R. Binner, B. Bonwetsch, M. Junge, Massenmord und Lagerhaft (Hiroaki Kuromiya)
Rolf Binner, Bernd
Bonwetsch, Marc Junge, Massenmord und
Lagerhaft. Die andere Geschichte des Großen Terrors, Berlin
(Akademie Verlag) 2009, 821 S., ISBN 978-3-05-004662-4, EUR 39,80.
rezensiert von/compte rendu rédigé par
Hiroaki Kuromiya, Indiana
The editors of this hefty tome are among the most active Western scholars of the Great Terror, an event that took nearly one million lives in 1937–1938. The present volume is merely one of their many publications on the subject, all of which have been of much value to everyone interested in the subject of mass killings under Stalin.
The present volume is mainly a collection of documents concerning Order 00447 or the so-called »Kulak Operation« targeted at dispossessed »kulaks« (rich peasants), criminals, and other Soviet citizens who lived on the margin of society. This Operation was responsible for approximately half of all the executions of the Great Terror. Even though many of these documents have been published in various Russian-language books, as the editors state, it is important and useful to have them translated into a major Western language so that non-specialists can become acquainted with them. Their purpose is admirably achieved by the present publication. Given the purpose of the publication, the authors deliberately refrain from scholarly analyses of the documents and the Great Terror and from discussion of the motives for the Terror. (To this end, readers should turn to a companion volume published by the same editors1.
The present volume seeks to illuminate in detail the preparation, execution, and completion of the Terror operation on the basis of documents, and to elucidate the roles played by victims, perpetrators, and followers. This focus allows the reader to see clearly that Moscow, particularly the dictator of the Soviet Union, I. V. Stalin, was the initiator and the driver of the Terror and that the Terror was not arbitrary but focused by design on certain target groups. The documents produced here, in the view of the present reviewer, conclusively refute the views proposed by some scholars that the Terror was driven by local »satraps« and that it was arbitrary or »stochastic«, although it is unlikely that this tome can put scholarly controversy to rest.
By reading the documents in this volume one can follow step by step every stage of the Terror operation: the issuance of an arrest warrant, the arrest, the compilation of search records, the interrogation of the arrested, the collection of references from the residence or workplace of the arrested, the procurement of any compromising material and witnesses, the compilation of indictment, the sentencing by the extra-judiciary organ called »troika«, the execution of the arrested, and the post-Stalin »rehabilitation« (exoneration) of the executed. One can also understand how the center and provinces interacted in driving the target figures of the Terror operation upwards, how the troika operated and who staffed it in various levels of the hierarchy of the terror machine.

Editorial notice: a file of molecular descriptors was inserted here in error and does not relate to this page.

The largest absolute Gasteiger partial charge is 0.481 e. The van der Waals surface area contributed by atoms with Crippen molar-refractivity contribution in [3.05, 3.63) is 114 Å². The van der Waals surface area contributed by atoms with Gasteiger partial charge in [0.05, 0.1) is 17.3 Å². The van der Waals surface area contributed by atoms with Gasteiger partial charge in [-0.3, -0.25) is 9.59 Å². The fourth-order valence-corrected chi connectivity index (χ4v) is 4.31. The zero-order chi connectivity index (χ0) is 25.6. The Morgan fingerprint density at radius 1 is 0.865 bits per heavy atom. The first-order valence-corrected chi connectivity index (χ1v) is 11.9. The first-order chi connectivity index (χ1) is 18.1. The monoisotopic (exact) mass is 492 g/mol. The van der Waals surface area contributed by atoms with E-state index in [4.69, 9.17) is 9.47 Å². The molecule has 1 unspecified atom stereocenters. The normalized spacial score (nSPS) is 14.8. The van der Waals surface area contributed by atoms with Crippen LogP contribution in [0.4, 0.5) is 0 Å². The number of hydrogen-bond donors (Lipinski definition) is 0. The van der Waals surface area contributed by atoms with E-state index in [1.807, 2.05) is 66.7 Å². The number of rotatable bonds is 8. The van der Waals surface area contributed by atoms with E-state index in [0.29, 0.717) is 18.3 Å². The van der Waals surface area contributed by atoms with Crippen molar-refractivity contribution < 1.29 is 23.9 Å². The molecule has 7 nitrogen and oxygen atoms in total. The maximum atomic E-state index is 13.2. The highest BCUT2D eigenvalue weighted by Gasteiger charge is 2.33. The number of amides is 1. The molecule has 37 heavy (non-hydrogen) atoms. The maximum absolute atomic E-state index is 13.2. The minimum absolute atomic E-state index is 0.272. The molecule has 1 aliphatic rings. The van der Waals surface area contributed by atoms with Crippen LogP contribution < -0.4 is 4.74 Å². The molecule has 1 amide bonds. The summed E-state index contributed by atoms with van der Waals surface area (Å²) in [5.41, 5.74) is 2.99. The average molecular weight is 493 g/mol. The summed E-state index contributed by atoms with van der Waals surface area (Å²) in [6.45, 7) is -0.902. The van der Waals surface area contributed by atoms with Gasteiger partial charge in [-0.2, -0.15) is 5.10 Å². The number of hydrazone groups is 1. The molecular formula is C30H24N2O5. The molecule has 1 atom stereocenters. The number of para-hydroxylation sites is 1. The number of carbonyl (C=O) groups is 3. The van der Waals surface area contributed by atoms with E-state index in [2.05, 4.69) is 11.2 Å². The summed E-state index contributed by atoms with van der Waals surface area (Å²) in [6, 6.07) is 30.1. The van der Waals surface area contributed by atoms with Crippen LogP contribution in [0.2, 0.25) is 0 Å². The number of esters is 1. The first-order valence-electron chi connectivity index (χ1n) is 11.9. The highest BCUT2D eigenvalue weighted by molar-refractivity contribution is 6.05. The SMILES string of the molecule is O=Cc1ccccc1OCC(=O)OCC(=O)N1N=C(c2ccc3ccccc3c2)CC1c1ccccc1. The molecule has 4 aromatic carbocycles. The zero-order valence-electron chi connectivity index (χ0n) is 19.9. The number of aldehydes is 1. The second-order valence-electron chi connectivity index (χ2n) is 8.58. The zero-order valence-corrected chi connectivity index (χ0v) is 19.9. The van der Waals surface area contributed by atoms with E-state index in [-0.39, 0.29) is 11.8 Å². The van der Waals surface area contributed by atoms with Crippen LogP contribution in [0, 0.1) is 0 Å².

The documents are supplemented by what appear to be the most detailed statistical tables available. Republic by republic and region by region, the tables break down nation-wide data on the Terror. In the country as a while, approximately 350 000 executions based on the Kulak Operation have been documented. This accounts for 0,24% of the country's population. The Terror operation struck some regions much harder than others. The execution figure for Kirgiztan is small, about 0,05%, but the corresponding figure for Karelia bordering with Finland, for instance, is much higher: 0,77% (p. 592, 597). The figure for Kazakhstan, 1,95% (p. 655) which is very high, seems to be a calculation mistake: the figure should be much lower. As the editors note (p. 588), the data are still very preliminary: sometimes central and regional data are widely divergent, casting doubt upon the reliability of the data for some regions (such as Western Siberia and the Altai region). It is also known that approximately 30 000 people already incarcerated in the Gulag were executed by the Terror. Of them, as many as 12 000 executions were carried out in the Gulag in the Far East (p. 659).
One thing missing in the book is the link for this particular operation to the Great Terror as a whole. The Terror consisted of many similar operations, and the Kulak Operation has to be analyzed within the context of the Terror itself. Unfortunately, this context is largely absent in the present book and the companion volume.
All in all, however, this is an excellent volume on the Great Terror. For a very long time, it will serve as a reference book for anyone interested in the subject. One cannot overemphasize the importance of this publication.
Finally, one wishes to add that the subtitle of the volume is suggestive. Much of what one knows about Stalin's Terror is learned mainly from the deaths of well-known people (Stalin's political rivals, famous writers and poets, and the like). As the editors emphasize, in fact the vast majority of the victims of Stalin's terror were »ordinary« people – workers, peasants, and other »small people«. The present volume is about this »other« history of the Great Terror.
1 Rolf Binner, Bernd Bonwetsch, Marc Junge (ed.), Stalinismus in der sowjetischen Provinz 1937–1938. Die Massenaktion aufgrund des operativen Befehls Nr. 00447, Berlin 2010.
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Rezension von: Rolf Binner, Bernd Bonwetsch, Marc Junge, Massenmord und Lagerhaft. Die andere Geschichte des Großen Terrors, Berlin (Akademie Verlag) 2009, 821 S., ISBN 978-3-05-004662-4, EUR 39,80. In: Francia-Recensio 2011/1 | 19./20. Jahrhundert - Histoire contemporaine URL: http://www.perspectivia.net/content/publikationen/francia/francia-recensio/2011-1/ZG/binner_kuromiya Veröffentlicht am: Jun 19, 2013 Zugriff vom: Jun 19, 2013